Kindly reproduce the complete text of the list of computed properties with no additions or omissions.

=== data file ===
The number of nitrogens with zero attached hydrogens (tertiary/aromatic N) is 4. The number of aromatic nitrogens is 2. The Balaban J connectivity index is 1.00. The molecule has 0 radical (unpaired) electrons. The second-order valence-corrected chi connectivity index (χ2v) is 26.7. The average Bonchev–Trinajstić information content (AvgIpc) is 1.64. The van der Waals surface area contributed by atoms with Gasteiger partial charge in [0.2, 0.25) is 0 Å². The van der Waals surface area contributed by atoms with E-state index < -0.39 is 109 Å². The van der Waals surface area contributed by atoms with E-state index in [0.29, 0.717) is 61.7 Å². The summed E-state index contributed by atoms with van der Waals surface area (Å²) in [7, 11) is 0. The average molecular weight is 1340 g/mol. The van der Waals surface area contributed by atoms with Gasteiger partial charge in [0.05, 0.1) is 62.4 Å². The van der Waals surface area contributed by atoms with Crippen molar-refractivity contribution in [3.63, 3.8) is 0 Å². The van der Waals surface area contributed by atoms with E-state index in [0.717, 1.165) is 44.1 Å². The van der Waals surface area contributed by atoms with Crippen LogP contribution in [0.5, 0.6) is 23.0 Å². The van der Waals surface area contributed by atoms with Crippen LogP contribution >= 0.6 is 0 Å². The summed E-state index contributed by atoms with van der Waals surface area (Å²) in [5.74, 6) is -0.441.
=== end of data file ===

The number of nitrogens with zero attached hydrogens (tertiary/aromatic N) is 4. The number of aromatic nitrogens is 2. The Balaban J connectivity index is 1.00. The molecule has 0 radical (unpaired) electrons. The second-order valence-corrected chi connectivity index (χ2v) is 26.7. The average Bonchev–Trinajstić information content (AvgIpc) is 1.64. The van der Waals surface area contributed by atoms with Gasteiger partial charge in [0.2, 0.25) is 0 Å². The van der Waals surface area contributed by atoms with E-state index < -0.39 is 109 Å². The van der Waals surface area contributed by atoms with E-state index in [0.29, 0.717) is 61.7 Å². The summed E-state index contributed by atoms with van der Waals surface area (Å²) in [7, 11) is 0. The average molecular weight is 1340 g/mol. The van der Waals surface area contributed by atoms with Gasteiger partial charge in [0.05, 0.1) is 62.4 Å². The van der Waals surface area contributed by atoms with Crippen molar-refractivity contribution in [3.63, 3.8) is 0 Å². The van der Waals surface area contributed by atoms with E-state index in [0.717, 1.165) is 44.1 Å². The van der Waals surface area contributed by atoms with Crippen LogP contribution in [0.5, 0.6) is 23.0 Å². The van der Waals surface area contributed by atoms with Crippen LogP contribution >= 0.6 is 0 Å². The summed E-state index contributed by atoms with van der Waals surface area (Å²) in [5.74, 6) is -0.441.